Journalists of color are producing amazing work and innovating on the Web. If the old guard is acknowledging that it has a problem with inclusion of people of color, let’s show them (again) what we’re doing. I’m not talking about stopping what we’re doing and directing all of our attention their way. But if there are great projects that haven’t gotten “mainstream” exposure—perhaps we can discuss and nominate some here—let’s bring them to the attention of the gatekeepers. Directly, via emails, snail mail, at industry events.

We’re not rattling the tin cup in front of the NYT or Getty or AP or whatever/whomever; we’re picking up the conversation they started. You have a problem with inclusion, you say, here’s some beautiful, powerful work that might help you address it. Here’s a photographer you might want to pay attention to, develop a connection with. Here's someone who would make a mighty fine producer, editor, curator. And let’s keep track of the responses. Talk is cheap, as we well know.

This goes without saying, but I’ll say it anyway: Let’s keep innovating, creating, sharing, collaborating. We can continue to break down our own silos and connect to each other horizontally—Brooklyn to Addis, for example, or LA-Chicago-Miami—building what comes next. And we can work/keep working with white allies who step to us as partners, not tokens.

One page member noted that I hadn’t dealt with youth, the people who might transform our field.

So I replied:

Those of of us who teach journalism, PJ, or documentary at the undergrad or grad level are probably accustomed to having few black and brown students—I’m talking US nationals, not international. That’s obviously not the case at HBCUs—I taught broadcast journalism at Hampton University in 2013—and at some other schools, but at many colleges, public and private, I think this is the case. Where are the kids of color? Most likely they’re studying in disciplines that can get them paid when they graduate with a load of debt. It’s a little nuts to go into journalism now—unless you’re very focused, very connected, and/or very rich.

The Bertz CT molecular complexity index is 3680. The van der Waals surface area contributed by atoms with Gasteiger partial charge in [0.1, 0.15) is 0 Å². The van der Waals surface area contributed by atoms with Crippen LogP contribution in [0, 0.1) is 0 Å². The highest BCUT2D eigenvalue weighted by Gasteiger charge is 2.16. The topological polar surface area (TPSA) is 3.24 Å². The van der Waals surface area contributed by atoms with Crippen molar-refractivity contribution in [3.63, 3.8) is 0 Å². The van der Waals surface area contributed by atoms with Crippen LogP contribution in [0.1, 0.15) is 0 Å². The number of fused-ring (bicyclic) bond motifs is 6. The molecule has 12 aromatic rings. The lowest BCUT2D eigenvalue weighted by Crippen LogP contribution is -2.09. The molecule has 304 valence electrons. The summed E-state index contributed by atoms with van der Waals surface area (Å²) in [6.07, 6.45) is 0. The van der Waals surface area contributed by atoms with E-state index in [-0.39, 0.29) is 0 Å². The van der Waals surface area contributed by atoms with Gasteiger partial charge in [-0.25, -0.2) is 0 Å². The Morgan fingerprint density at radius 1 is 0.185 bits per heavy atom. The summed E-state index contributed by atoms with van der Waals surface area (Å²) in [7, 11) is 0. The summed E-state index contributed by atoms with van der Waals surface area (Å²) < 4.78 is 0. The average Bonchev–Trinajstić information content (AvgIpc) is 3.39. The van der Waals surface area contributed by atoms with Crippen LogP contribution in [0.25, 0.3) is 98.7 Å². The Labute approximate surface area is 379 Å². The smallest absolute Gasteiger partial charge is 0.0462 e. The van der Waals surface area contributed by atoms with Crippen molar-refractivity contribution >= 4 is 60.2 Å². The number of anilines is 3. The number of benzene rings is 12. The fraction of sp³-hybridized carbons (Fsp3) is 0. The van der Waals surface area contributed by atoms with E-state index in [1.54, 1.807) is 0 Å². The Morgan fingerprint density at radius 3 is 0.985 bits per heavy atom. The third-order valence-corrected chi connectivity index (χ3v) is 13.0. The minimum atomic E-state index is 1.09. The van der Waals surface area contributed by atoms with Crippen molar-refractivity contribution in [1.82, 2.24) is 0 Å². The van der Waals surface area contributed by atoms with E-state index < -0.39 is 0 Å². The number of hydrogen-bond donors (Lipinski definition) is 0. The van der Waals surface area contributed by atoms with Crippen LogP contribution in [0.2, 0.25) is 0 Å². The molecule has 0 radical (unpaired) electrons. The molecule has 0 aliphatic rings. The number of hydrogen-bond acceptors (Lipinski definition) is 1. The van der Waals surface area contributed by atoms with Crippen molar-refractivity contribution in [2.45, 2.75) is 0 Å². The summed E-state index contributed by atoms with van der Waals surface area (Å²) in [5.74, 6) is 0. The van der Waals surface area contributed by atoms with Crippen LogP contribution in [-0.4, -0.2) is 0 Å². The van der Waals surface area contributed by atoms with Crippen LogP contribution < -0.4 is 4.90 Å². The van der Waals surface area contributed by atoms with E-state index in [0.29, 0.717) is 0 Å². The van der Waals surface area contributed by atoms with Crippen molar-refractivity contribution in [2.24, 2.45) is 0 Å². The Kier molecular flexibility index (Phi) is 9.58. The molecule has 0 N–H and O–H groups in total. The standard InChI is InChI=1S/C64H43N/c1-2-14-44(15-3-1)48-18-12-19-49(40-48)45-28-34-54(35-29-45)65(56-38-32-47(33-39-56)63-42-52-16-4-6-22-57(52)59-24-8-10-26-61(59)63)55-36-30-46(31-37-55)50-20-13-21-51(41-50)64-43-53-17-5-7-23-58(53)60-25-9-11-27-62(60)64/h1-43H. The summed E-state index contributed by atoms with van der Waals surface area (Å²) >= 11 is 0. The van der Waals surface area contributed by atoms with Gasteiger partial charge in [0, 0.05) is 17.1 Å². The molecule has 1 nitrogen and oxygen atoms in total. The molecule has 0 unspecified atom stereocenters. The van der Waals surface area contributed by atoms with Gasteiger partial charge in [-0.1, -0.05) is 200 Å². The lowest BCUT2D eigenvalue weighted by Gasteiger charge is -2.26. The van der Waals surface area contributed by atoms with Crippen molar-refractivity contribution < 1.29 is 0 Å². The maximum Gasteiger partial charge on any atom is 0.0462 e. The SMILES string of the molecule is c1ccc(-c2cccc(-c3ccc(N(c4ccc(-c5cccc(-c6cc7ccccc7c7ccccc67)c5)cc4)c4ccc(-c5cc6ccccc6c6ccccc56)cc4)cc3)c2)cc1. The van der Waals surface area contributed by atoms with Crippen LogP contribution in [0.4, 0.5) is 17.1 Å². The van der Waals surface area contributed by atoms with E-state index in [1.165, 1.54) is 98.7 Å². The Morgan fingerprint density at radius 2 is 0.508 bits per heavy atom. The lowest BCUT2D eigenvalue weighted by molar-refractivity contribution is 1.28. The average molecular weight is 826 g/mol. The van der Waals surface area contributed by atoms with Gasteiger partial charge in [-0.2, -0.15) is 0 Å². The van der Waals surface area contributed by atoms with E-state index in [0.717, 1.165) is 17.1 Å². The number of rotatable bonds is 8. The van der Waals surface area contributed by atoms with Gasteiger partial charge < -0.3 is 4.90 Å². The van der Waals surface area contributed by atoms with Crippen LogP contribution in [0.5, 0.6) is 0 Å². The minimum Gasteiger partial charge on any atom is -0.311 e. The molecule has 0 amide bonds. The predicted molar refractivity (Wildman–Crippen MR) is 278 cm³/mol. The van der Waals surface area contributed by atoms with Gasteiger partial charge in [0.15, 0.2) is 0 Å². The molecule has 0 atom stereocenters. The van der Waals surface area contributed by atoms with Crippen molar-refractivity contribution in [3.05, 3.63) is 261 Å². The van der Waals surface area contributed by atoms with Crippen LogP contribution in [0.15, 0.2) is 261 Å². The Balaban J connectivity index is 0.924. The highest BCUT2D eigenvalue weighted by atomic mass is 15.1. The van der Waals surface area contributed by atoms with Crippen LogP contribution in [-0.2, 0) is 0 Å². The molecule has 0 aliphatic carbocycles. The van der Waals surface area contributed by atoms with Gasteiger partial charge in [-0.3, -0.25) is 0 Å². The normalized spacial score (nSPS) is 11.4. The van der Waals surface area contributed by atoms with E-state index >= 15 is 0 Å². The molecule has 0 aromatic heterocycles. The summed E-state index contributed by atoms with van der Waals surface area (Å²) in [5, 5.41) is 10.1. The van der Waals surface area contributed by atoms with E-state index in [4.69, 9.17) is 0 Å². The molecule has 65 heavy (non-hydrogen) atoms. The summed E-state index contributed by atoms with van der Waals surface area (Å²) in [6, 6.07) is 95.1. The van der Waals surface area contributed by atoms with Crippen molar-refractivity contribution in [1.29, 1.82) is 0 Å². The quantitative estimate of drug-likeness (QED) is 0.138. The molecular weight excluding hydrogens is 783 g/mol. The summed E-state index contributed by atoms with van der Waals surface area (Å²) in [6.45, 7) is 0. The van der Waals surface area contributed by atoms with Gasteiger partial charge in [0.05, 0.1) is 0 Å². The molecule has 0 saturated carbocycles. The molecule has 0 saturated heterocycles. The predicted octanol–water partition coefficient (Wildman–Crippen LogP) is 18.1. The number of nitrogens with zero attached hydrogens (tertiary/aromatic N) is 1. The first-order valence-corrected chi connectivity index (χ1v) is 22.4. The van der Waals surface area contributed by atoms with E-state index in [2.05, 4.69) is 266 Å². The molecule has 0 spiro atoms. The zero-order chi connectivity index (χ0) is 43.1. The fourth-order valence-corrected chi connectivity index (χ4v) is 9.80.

Correct me if I'm wrong, those of you who teach photo at the secondary level and in community programs: You have a tough time getting more than one or two students into the field as paid professionals, right?

And yet even as the journalism as we know it disintegrates, digital creates genuine opportunities. At Image Truth/Story Truth, Fred Ritchin used the hypothetical example of an Instagrammer in Egypt with 80,000 followers shooting iPhone news images. Young American kids of color blew up social media in Ferguson. Some parlayed that into paying work. (Help me with examples, social media-savvy comrades.) More than that, they got the word (and image) out unmediated. They defined the story for the MSM—or at least created a powerful grassroots narrative that Fox and friends had to contend with. So how do we capitalize on digital’s potential to do this in ways that create new narratives and new modes of communication? Again, it’s happening—Black Twitter—but can we shape it into a more cohesive and powerful force? Maybe create ways to get paid, too?

As I lecture and adjunct my way across US campuses, I note the young folks (of all colors) who are taking the lead in visual journalism/social media journalism/etc. They are multiplatform. They can write. They have confidence. And a few who I have met can code, or at least dig into existing content-management systems in ways that goes beyond posting to Wordpress and posting Youtube videos. My challenge is to impart what I know—about photos and writing and ethics and so on—while encouraging students to courageously develop backend knowledge and experience.

The Fighting Colored Troops of New Market Heights

I’ve developed an enormous appreciation for Civil War reenactors during the two years Erin and I have been researching for and shooting our documentary, Make the Ground Talk. Hardcore reenactors know their history, from the minutiae of buttons and biscuits to the details of their characters and units and the moment-to-moment evolution (or devolution) of battles.